There is confusion, we are told, by the corporations and politicians, as to how to define personalized learning. From Ed. Week…A number of education and technology organizations are seeking to forge a clearer understanding of what this concept really means. They just don’t seem to be able to pull it all together. Perhaps someone should tell them the missing link is a human.
However, don’t expect their confusion to lead them to value teachers anytime soon. Here is their ambitious computerized personalized agenda. It is so tight and controlled. Take note of their idea of the role of Staffers: In what ways might we structure teachers and other educator roles to support our instructional vision? What flexibility is needed to enable our staff to respond and adapt to changing student needs? Teachers are off on the sideline doing what they are told…not really involved in any decision-making. You can’t help but get the feeling that teachers and brick-in-mortar classrooms are on their way out with these people.
For years we have heard that disruption, meaning virtual, online, or cyber learning, would make way for something better in our schools. Of course, there are other high-tech gadgets like smart boards and iPhones too. But for the most part, disruption, to today’s ed. reformers, means a business plan to ultimately put students at home, learning online, or have them in Rocketship—schools where there are few teachers, certainly not qualified teachers, and mostly computers.
Sticking students onto computers full-time for total virtual instruction is the goal. The computer is the new teacher. And if you don’t think this is the favored way to go by those in charge, pay attention. While there is little money flowing to public schools these days, the coffers are filled with flowing greenbacks when it comes to technology. Don’t blink. Their agenda is right around the corner—confusion notwithstanding.
What is humiliating and terribly disingenuous to hard working teachers, is that many of these same ed. reformers have turned a blind eye, or even fought against, lowering class sizes to manageable numbers, and they are also the same people who can’t wait to get rid of Individual Education Plans and special education. But they adore the idea of virtual learning because it personalizes education. Give me a break.
When you hear about personalizing learning, and you read those intricate plans that focus on individualization, just know it is nothing to them but technology. More importantly, the students still have the same standards. They might talk about moving kids beyond once the standards are reached, but how far does any student move socially when they are dealing with a machine all day? And how tightly controlled will the computerized plan be no matter how advanced?
The trouble they have, which they don’t discuss, is that the studies that have come out by real researchers indicate that this homage to technology isn’t working well when it comes to learning. Rocketship blasted off to lackluster test scores, and anyone who pays any attention to education sees K12 Inc. as problematic. Both schools have had their share of corruption problems, and if they didn’t have such powerful lobbyists and investors they would have been long gone.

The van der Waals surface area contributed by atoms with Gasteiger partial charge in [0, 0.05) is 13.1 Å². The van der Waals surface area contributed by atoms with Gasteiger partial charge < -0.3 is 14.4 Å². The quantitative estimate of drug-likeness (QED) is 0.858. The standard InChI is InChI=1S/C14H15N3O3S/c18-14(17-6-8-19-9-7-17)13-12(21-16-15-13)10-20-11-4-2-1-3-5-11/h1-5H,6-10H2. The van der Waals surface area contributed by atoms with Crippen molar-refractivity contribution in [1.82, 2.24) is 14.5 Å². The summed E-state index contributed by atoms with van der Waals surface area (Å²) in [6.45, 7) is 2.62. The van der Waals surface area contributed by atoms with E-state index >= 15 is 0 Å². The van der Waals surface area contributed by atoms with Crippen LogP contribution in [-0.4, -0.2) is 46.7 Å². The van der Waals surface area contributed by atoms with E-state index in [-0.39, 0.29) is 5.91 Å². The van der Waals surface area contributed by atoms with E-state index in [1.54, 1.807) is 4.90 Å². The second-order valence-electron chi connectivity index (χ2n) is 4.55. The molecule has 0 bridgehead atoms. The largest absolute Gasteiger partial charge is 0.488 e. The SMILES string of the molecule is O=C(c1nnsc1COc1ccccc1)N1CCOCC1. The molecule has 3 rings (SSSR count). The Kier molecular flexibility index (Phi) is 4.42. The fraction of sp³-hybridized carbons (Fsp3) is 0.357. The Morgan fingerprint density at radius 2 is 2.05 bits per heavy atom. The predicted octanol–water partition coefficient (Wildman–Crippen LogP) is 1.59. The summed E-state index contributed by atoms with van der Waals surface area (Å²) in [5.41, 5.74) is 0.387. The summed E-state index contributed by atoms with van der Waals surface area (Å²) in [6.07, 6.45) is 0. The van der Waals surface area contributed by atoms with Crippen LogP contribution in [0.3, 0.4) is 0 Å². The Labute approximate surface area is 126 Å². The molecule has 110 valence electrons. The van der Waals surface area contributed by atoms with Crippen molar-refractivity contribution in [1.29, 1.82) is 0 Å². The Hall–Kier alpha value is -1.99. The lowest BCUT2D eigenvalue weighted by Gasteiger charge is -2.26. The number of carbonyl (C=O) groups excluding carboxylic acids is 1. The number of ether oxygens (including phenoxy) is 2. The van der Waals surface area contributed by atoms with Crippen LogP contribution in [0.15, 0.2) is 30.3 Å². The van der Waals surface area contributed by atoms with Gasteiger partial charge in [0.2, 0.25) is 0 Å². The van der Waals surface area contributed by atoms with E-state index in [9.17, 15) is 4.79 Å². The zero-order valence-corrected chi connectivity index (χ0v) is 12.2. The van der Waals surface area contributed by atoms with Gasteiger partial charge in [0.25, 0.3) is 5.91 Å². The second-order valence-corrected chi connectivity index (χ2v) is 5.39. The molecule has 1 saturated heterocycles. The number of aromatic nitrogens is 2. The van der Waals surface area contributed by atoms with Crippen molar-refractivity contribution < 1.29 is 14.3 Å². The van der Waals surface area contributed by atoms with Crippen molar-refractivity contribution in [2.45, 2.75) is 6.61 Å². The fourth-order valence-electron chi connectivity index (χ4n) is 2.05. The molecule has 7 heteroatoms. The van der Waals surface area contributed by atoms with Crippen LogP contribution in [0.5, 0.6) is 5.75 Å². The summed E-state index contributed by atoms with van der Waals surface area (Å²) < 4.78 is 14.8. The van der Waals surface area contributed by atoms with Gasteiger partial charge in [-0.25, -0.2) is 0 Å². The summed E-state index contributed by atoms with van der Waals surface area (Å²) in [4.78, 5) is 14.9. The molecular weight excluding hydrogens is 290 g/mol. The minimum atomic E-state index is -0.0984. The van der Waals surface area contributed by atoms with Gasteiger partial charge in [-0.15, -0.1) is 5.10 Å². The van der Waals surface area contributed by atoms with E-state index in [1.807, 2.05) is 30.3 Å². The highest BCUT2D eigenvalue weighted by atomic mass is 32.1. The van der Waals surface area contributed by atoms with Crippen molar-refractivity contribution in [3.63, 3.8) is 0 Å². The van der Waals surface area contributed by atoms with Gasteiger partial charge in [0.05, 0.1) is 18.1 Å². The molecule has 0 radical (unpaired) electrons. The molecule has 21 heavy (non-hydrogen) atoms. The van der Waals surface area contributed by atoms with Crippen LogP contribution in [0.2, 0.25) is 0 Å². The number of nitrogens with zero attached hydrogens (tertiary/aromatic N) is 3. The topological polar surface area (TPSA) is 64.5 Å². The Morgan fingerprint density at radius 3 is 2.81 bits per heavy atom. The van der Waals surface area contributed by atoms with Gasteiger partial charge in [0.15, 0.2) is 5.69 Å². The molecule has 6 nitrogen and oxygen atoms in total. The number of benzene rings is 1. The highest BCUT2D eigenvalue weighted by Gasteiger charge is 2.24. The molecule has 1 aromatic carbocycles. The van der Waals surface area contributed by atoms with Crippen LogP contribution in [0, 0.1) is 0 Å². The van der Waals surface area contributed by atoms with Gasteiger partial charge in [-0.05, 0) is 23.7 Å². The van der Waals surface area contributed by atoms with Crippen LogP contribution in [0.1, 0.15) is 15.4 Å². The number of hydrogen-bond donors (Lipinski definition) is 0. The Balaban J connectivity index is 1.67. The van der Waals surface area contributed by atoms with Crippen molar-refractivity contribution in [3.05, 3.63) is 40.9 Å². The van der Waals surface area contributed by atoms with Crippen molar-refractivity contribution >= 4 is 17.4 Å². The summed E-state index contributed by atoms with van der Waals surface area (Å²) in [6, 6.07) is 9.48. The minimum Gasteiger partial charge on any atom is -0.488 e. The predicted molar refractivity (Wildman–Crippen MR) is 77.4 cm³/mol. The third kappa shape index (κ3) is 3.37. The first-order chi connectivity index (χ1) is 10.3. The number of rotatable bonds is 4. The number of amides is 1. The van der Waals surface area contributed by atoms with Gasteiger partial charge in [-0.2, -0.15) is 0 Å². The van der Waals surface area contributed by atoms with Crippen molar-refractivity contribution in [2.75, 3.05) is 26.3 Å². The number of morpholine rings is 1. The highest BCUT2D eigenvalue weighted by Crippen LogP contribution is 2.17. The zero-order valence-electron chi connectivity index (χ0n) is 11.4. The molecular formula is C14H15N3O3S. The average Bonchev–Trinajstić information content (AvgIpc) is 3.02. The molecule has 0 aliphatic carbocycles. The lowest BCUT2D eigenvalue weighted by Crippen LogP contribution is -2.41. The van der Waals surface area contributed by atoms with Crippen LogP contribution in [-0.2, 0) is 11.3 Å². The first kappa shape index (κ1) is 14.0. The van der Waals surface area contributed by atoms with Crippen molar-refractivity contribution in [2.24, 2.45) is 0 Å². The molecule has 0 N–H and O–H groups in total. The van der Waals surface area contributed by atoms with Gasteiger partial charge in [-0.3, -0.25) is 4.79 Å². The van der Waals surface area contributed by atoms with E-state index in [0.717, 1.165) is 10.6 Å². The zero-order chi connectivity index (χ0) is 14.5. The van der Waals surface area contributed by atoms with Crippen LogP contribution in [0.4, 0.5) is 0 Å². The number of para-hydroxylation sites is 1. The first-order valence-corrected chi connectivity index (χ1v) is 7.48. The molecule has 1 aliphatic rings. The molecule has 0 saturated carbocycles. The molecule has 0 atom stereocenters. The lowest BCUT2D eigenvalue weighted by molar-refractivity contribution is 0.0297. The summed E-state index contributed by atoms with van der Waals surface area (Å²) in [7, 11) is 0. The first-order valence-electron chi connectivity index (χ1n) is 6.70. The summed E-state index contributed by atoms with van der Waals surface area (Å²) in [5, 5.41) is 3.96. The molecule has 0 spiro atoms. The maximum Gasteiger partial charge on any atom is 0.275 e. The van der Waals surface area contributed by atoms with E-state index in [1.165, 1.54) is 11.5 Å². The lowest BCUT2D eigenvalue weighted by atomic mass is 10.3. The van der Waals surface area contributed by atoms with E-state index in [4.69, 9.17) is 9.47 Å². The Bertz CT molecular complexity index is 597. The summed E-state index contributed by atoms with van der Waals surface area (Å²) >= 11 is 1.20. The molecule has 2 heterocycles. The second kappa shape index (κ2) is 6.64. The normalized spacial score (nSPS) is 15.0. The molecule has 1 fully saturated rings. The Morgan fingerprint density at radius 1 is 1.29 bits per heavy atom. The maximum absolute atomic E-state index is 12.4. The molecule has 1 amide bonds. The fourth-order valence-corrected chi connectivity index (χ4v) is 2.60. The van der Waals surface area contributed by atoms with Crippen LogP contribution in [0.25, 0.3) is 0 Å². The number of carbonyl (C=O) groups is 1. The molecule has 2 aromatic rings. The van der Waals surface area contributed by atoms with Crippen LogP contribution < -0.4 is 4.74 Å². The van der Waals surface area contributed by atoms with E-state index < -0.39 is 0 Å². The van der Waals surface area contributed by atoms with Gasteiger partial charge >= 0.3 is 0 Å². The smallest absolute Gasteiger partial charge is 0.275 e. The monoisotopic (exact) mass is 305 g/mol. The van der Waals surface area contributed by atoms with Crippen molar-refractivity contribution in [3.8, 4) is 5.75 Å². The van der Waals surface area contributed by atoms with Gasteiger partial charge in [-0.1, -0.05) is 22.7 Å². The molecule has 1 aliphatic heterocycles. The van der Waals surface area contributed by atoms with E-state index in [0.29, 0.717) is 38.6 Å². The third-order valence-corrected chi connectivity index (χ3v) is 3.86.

But in general, here are the problems with their definition of personalized learning when it comes to students:
- Information about the student’s progress is collected. Parents are concerned about such ongoing data collection. Who gets it? Where’s it stored? What else will it be used for?
- For those students who work online at home, there are few controls for cheating.
- There are still concerns that information collected online goes overseas to India or some far off place to people who are not properly vetted. This was a real problem with K12 Inc.with this. Also, it isn’t really very personal.
- Online learning means one teacher may be responsible for a hundred or more students. How personal is that?
- Has the software been validated? No. Of course, Common Core wasn’t validated either and it didn’t stop them from foisting it on schools.
- How long do we really want students online? Many parents already want their kids off of the computer without their being online all day at school!
- Worried about bullying? Cyberbullying is rough and tougher to get a handle on.
- We already know that young developing children can have health problems being online too long. What about older students?
- What are the long term social consequences involved with working non-stop on computers?
I’m sure I’m leaving out other consequences surrounding online learning. Real personalized learning starts at the door of a genuine school building when children and their parents are greeted by humans who know them personally. Parents and children want to be actively involved with teachers and staff in formulating a learning plan that outlines personalized goals—that aren’t from a narrow standardized program or a pick-and-choose group of impersonal objectives.
And don’t call me a Luddite. I like technology. When coordinated with good teaching, a variety of high-tech solutions can be a tremendous asset. But it works best when a teacher uses that technology to supplement what they do, along with a variety of other learning approaches. That’s how it can help students.
I also have a new Face Book page called Personalizing Education, but it is about looking at everything that has to do with Individual Educational Plans and students in special ed. I think the concept behind this kind of personalized learning should be for all students.
The problem with today’s ed. reformers’ personalized learning is that it is…well not really personal. You need a real human being for that kind of interaction.